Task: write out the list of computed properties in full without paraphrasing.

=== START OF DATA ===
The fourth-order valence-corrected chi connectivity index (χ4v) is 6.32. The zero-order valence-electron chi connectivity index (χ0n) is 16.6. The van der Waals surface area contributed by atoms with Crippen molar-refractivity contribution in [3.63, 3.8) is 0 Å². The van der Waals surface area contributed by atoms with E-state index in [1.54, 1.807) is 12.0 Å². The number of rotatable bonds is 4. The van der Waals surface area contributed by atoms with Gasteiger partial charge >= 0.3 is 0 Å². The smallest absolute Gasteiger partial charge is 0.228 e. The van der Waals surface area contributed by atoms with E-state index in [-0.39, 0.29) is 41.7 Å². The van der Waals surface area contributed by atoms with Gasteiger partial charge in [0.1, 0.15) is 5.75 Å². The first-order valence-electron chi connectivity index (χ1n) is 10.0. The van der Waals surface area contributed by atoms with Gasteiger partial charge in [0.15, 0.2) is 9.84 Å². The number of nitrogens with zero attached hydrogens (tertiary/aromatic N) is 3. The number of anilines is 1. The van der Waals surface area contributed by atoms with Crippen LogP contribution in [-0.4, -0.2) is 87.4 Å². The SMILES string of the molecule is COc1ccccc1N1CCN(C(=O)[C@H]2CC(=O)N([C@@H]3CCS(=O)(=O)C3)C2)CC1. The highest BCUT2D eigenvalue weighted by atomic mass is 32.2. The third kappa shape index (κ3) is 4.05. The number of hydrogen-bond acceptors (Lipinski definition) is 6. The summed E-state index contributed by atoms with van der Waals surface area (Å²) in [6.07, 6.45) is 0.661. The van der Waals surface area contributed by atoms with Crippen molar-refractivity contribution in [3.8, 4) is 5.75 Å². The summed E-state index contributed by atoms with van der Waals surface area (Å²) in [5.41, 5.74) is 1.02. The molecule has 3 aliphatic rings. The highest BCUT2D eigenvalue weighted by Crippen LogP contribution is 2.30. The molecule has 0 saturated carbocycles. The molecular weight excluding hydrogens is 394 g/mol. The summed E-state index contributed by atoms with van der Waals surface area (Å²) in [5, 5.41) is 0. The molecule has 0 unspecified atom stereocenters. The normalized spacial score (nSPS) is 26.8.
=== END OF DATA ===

The fourth-order valence-corrected chi connectivity index (χ4v) is 6.32. The zero-order valence-electron chi connectivity index (χ0n) is 16.6. The van der Waals surface area contributed by atoms with Crippen molar-refractivity contribution in [3.63, 3.8) is 0 Å². The van der Waals surface area contributed by atoms with E-state index in [1.54, 1.807) is 12.0 Å². The number of rotatable bonds is 4. The van der Waals surface area contributed by atoms with Gasteiger partial charge >= 0.3 is 0 Å². The smallest absolute Gasteiger partial charge is 0.228 e. The van der Waals surface area contributed by atoms with E-state index in [-0.39, 0.29) is 41.7 Å². The van der Waals surface area contributed by atoms with Gasteiger partial charge in [0.1, 0.15) is 5.75 Å². The first-order valence-electron chi connectivity index (χ1n) is 10.0. The van der Waals surface area contributed by atoms with Gasteiger partial charge in [0.15, 0.2) is 9.84 Å². The number of nitrogens with zero attached hydrogens (tertiary/aromatic N) is 3. The number of anilines is 1. The van der Waals surface area contributed by atoms with Crippen LogP contribution in [-0.4, -0.2) is 87.4 Å². The SMILES string of the molecule is COc1ccccc1N1CCN(C(=O)[C@H]2CC(=O)N([C@@H]3CCS(=O)(=O)C3)C2)CC1. The highest BCUT2D eigenvalue weighted by atomic mass is 32.2. The third kappa shape index (κ3) is 4.05. The number of hydrogen-bond acceptors (Lipinski definition) is 6. The summed E-state index contributed by atoms with van der Waals surface area (Å²) in [6.07, 6.45) is 0.661. The van der Waals surface area contributed by atoms with Crippen molar-refractivity contribution in [3.8, 4) is 5.75 Å². The summed E-state index contributed by atoms with van der Waals surface area (Å²) in [5.41, 5.74) is 1.02. The molecule has 3 aliphatic rings. The highest BCUT2D eigenvalue weighted by Crippen LogP contribution is 2.30. The molecule has 0 saturated carbocycles. The molecular weight excluding hydrogens is 394 g/mol. The summed E-state index contributed by atoms with van der Waals surface area (Å²) in [5, 5.41) is 0. The molecule has 0 unspecified atom stereocenters. The normalized spacial score (nSPS) is 26.8.